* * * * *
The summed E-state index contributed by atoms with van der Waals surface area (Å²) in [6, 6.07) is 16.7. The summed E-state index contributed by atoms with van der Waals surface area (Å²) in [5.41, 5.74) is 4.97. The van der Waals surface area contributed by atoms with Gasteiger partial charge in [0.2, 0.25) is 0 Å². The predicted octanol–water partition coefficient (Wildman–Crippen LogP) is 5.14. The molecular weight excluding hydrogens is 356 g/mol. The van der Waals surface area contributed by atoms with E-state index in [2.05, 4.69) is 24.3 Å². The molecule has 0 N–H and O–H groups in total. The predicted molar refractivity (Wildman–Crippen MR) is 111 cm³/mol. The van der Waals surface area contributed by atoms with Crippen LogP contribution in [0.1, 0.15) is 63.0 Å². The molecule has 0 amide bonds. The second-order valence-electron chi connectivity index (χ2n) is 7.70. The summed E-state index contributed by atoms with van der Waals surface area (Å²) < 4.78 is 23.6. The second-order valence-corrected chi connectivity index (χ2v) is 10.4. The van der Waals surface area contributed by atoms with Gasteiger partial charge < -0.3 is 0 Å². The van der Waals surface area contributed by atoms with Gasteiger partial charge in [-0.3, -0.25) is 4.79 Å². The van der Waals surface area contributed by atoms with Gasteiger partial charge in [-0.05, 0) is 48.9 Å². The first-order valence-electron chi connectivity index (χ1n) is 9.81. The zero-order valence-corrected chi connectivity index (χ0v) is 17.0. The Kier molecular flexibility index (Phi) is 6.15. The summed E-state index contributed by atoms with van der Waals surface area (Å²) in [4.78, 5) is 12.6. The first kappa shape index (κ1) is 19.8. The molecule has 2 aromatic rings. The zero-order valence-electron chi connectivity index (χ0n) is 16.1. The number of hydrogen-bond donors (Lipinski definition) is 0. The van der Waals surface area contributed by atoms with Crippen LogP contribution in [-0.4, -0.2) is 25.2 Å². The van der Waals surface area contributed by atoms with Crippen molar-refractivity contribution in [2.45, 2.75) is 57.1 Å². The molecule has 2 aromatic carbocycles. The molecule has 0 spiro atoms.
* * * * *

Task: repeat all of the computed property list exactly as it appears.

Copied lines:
The summed E-state index contributed by atoms with van der Waals surface area (Å²) in [6, 6.07) is 16.7. The summed E-state index contributed by atoms with van der Waals surface area (Å²) in [5.41, 5.74) is 4.97. The van der Waals surface area contributed by atoms with Gasteiger partial charge in [0.2, 0.25) is 0 Å². The predicted octanol–water partition coefficient (Wildman–Crippen LogP) is 5.14. The molecular weight excluding hydrogens is 356 g/mol. The van der Waals surface area contributed by atoms with E-state index in [2.05, 4.69) is 24.3 Å². The molecule has 0 N–H and O–H groups in total. The predicted molar refractivity (Wildman–Crippen MR) is 111 cm³/mol. The van der Waals surface area contributed by atoms with Crippen LogP contribution in [0.1, 0.15) is 63.0 Å². The molecule has 0 amide bonds. The second-order valence-electron chi connectivity index (χ2n) is 7.70. The summed E-state index contributed by atoms with van der Waals surface area (Å²) < 4.78 is 23.6. The second-order valence-corrected chi connectivity index (χ2v) is 10.4. The van der Waals surface area contributed by atoms with Gasteiger partial charge < -0.3 is 0 Å². The van der Waals surface area contributed by atoms with Gasteiger partial charge in [-0.3, -0.25) is 4.79 Å². The van der Waals surface area contributed by atoms with Gasteiger partial charge in [-0.05, 0) is 48.9 Å². The first-order valence-electron chi connectivity index (χ1n) is 9.81. The zero-order valence-corrected chi connectivity index (χ0v) is 17.0. The Kier molecular flexibility index (Phi) is 6.15. The summed E-state index contributed by atoms with van der Waals surface area (Å²) in [4.78, 5) is 12.6. The first kappa shape index (κ1) is 19.8. The molecule has 2 aromatic rings. The zero-order valence-electron chi connectivity index (χ0n) is 16.1. The number of hydrogen-bond donors (Lipinski definition) is 0. The van der Waals surface area contributed by atoms with Crippen LogP contribution in [-0.4, -0.2) is 25.2 Å². The van der Waals surface area contributed by atoms with Crippen molar-refractivity contribution in [2.45, 2.75) is 57.1 Å². The molecule has 2 aromatic carbocycles. The molecule has 0 spiro atoms.